Back to Our Thinking

    Sign of the times – The new execution method for lockdown

    Real Estate Finance Solicitor Jonathan Bower discusses the innovative document execution method that has increased in popularity due to the pandemic.

    When the first national lockdown was announced on the 23 March 2020, few could have foreseen the disruption which the Covid-19 pandemic would wreak on almost every area of life. Drastic and immediate changes were required in order to keep businesses moving, and the legal profession was no different.

    With much of the country confined to working from home, property transactions were being conducted solely through email, phone, and post – meaning that clients were unable to attend firms to sign documents. Enter the Mercury method, or to be precise, the Land Registry’s guidance on the execution of documents by virtual means.

    The concept of electronically signing documents is nothing new. In 2017, NatWest introduced their paperless mortgage scheme which used technology to sign a mortgage deed electronically using a mouse or tablet. However, until last year this method of signing documents was rarely used. Whilst the Mercury method doesn’t permit electronic signatures, it does allow for completion where it is difficult/impossible to be holding the original documents. As such, it might be considered a halfway house between execution in person and electronic signatures.

    The name mercury comes from the 2008 case R (Mercury Tax Group Ltd) v HMRC [2008], where Lord Justice Underhill stated, “that that language necessarily involves that the signature and attestation must form part of the same physical document being signed”, therefore allowing the execution pages to be signed separately, but then attached to the rest of the document.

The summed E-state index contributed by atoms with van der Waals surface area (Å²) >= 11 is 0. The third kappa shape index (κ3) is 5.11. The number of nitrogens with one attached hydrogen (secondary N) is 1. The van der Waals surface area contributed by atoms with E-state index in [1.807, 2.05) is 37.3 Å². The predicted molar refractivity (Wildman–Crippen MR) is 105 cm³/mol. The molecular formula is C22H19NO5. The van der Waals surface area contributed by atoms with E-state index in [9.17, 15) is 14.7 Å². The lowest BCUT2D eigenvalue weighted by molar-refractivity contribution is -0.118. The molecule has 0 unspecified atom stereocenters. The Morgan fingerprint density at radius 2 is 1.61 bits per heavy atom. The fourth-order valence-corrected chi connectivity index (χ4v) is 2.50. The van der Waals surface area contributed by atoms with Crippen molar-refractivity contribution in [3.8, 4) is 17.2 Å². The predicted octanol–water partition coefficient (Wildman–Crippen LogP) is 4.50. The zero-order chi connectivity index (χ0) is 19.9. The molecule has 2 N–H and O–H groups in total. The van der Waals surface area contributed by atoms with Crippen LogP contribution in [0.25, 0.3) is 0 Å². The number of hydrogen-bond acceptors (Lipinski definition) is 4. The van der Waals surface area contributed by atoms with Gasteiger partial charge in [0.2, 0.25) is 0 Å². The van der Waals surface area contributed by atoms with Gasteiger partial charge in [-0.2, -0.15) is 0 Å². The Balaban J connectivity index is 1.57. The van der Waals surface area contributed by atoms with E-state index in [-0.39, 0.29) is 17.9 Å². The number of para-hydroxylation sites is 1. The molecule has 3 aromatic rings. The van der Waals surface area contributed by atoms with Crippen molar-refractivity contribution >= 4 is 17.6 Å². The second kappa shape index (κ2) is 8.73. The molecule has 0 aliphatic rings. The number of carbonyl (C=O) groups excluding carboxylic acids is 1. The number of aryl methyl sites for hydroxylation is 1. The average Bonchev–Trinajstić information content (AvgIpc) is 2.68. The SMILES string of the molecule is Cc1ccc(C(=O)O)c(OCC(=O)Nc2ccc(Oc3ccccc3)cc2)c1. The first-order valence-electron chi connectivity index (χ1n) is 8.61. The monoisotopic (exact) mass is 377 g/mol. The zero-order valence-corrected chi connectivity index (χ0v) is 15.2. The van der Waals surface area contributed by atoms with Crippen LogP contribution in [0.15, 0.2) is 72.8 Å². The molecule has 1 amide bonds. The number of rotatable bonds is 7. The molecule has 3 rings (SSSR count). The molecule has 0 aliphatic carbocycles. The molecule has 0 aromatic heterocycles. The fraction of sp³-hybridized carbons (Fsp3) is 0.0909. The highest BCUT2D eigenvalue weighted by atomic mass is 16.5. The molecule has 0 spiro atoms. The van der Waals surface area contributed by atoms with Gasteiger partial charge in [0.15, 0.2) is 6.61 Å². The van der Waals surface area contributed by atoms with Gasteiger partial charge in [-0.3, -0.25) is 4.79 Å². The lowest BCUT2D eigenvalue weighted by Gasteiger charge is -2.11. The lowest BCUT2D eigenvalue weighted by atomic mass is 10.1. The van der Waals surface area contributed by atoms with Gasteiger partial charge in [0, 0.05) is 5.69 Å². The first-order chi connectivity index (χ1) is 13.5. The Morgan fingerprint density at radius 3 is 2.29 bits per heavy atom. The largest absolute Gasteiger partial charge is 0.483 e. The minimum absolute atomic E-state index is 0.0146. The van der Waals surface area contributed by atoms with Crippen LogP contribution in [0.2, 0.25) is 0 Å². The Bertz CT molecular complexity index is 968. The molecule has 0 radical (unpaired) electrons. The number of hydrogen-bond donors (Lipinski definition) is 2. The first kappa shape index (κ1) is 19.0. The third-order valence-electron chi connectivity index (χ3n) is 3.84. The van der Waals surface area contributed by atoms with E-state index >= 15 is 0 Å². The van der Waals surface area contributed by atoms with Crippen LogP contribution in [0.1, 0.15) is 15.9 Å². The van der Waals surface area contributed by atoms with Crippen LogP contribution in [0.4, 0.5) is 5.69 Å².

So how does the Mercury method work?

    Firstly, both parties must clearly agree to the Mercury method being used, before undertaking the following 8 step process.

    •STEP 1 - Final agreed copies of the transfer are emailed to each party by their conveyancer.

    •STEP 2 - Each party prints the signature page only.

    •STEP 3 - Each party signs the signature page in the physical presence of a witness.

    •STEP 4 - The witness signs the signature page.

    •STEP 5 - Each party sends a single email to their conveyancer to which are attached the final agreed copy of the transfer (see STEP 1) and a PDF/JPEG or other suitable copy of the signed signature page.

    •STEP 6 - The conveyancing transaction is completed.

    •STEP 7 - The conveyancer applies to register the disposition and includes with the application the final agreed copy of the transfer and the signed signature page or pages in the form of a single document.

    •STEP 8 - The application is processed by HM Land Registry following standard operating procedure.

    The main advantage of the Mercury method is that it does not require the borrower to attend a solicitor’s office to sign the documents (though the signatories will need to sign in the presence of a witness). All that is required is for the execution page to be printed off, signed and witnessed, and scanned back to the solicitor. With some finance documents regularly exceeding 100 pages, the advantages in saved time are self-evident - not to mention printing cost and to the environment.

    So why isn’t the Mercury method used more regularly? The answer is that some lenders are wary to complete on scanned copies of documents. This might be due to the mistaken belief that you need to be holding the original finance documents to enforce the security. More likely, it is a result of lenders’ independent legal advice requirements. Most lenders require that borrowers are advised on the nature and effect of the finance documents, in the presence of their solicitor – with the solicitor then witnessing the documents. Obviously, with the Mercury method, that isn’t possible. However, due to the pandemic, some lenders are allowing advice to be given over video call, though the finance documents still need to be witnessed in person by an independent adult witness - as this is a requirement for all deeds - in which case the Mercury method would be ideal.

    In a fast-changing world, it remains to be seen whether the Mercury method will supersede more traditional methods of execution and become the commonly accepted method in a post Covid-19 world.

    Should you have any questions regarding the above information, or need any real estate finance related advice, please get in touch with our Head of Real Estate Finance, Adam Miller, on or 020 7725 8038.

    Share this article

    What to read next

    More articles from Seddons